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Kai Ryssdal: What we just had with Mike was the big institutional view. How the economics of mortgage-backed securities trickles down through the corporate debt market. But chances are, some of us have skin in the subprime game, too — even if we don’t know it.
Ashley Milne-Tyte has been looking into how individual investors might get hit.
Ashley Milne-Tyte: If you’re concerned about your 401k suffering in this mess, Adam Bold of The Mutual Fund Store says you’re probably worrying for nothing. He says a few mutual funds may hold mortgage-backed securities . . .
Adam Bold: But they’re really the exception rather than the rule, and it’s certainly not anything that the average investor needs to concern themselves with.
Eric Talley of the Berkeley Center for Law, Business and the Economy is less sanguine. He says the subprime wobbles could still affect investors indirectly. He says hedge funds, or pension funds that own a large amount of these types of securities, will want to rebalance their portfolios.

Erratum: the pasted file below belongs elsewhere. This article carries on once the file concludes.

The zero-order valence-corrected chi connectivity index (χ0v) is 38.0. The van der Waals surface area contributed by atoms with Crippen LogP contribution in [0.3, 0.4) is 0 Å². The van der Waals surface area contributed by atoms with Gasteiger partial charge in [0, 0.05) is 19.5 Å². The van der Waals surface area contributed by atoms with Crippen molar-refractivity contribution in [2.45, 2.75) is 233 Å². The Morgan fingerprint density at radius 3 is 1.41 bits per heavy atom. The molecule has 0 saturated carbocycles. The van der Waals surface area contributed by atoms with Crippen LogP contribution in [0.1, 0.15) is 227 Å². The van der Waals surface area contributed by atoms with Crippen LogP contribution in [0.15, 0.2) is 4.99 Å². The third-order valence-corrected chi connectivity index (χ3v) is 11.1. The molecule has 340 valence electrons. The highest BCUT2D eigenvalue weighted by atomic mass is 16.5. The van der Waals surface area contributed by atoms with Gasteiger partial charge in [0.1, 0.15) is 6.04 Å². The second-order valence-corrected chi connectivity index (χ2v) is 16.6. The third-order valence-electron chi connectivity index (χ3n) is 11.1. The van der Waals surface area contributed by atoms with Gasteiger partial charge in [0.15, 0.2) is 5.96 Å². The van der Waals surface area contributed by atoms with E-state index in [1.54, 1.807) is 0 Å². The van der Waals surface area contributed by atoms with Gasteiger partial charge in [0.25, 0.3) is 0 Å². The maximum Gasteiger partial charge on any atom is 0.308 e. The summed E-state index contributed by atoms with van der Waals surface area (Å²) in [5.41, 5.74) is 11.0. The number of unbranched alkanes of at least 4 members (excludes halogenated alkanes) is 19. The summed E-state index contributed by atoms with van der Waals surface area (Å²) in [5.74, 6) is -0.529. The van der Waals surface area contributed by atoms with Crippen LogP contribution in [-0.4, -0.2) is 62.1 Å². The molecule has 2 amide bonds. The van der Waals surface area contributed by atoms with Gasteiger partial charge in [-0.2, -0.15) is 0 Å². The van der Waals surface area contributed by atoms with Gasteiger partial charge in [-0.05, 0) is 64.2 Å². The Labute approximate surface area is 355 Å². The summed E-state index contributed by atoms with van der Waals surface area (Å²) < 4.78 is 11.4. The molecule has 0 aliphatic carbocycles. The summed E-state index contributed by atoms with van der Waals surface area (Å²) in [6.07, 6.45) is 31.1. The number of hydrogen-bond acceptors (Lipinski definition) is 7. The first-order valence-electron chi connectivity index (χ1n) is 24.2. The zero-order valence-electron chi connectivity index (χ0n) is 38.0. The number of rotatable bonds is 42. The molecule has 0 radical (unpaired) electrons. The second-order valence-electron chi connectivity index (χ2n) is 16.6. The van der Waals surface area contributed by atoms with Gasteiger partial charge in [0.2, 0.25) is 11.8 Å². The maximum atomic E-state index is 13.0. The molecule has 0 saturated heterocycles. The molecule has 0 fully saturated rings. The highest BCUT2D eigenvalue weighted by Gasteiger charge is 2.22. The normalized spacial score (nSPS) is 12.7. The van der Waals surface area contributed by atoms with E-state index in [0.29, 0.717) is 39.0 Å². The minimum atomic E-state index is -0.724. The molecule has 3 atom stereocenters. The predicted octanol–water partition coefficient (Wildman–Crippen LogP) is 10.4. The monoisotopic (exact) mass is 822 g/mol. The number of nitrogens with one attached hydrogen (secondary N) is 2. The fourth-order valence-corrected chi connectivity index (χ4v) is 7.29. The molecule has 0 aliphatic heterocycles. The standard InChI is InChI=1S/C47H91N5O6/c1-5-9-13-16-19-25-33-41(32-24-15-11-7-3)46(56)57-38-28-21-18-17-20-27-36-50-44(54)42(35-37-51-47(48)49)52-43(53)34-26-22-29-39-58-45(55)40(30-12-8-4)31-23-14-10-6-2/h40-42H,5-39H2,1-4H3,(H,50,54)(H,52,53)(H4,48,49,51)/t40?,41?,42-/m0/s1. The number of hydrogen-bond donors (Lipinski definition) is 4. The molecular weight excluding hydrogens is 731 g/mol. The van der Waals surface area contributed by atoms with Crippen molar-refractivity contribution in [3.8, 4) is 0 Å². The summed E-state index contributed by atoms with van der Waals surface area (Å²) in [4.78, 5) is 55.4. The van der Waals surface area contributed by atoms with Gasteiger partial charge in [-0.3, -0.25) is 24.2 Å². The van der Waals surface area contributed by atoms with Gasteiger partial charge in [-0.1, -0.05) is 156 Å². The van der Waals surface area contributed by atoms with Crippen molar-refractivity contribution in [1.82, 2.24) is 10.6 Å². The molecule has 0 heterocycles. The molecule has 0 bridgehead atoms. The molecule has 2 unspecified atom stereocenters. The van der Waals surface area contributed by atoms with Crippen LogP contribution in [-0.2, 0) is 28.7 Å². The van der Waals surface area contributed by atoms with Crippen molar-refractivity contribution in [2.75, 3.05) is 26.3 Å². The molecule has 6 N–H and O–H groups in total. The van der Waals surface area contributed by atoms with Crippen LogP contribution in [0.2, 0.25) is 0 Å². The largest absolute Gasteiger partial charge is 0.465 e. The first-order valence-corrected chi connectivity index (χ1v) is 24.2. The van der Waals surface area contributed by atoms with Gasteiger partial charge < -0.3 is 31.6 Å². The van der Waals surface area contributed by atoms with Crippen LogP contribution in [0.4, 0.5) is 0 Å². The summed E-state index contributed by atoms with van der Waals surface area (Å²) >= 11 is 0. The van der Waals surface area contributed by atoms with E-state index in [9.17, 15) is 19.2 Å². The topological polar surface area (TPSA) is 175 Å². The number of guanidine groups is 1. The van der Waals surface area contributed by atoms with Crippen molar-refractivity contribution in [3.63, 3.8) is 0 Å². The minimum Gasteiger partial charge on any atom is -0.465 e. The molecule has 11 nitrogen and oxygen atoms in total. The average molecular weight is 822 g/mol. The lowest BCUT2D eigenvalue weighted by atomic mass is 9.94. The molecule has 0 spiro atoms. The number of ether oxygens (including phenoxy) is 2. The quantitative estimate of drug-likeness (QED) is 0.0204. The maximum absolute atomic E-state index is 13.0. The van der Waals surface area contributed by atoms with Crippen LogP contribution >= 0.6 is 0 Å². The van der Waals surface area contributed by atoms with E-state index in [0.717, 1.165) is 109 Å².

To do that, they need more cash. And that means selling off some of their other stock.
Eric Talley: So what you would end up having is sort of a contagion effect, where a crash in one market causes a bunch of large institutional investors to have to start selling in other markets. And when that happens, the price can go down across the board.
That’s when the average investor might lose money.
Gary Schatsky is a financial advisor. He says people who’ve bought shares in financial services companies could take a hit, too. Many of those companies are invested in the mortgage market. He says this correction is a welcome reality check.
Gary Schatsky: If you’re gonna try and find a silver lining on this, it would be a wake-up call to people to say, “Wait a minute, when I’m putting my money in equities or in financial instruments, we’d better take stock of what the risk is.”
Schatsky says investors are getting a nasty reminder that markets can move down as well as up.
In New York, I’m Ashley Milne-Tyte for Marketplace.
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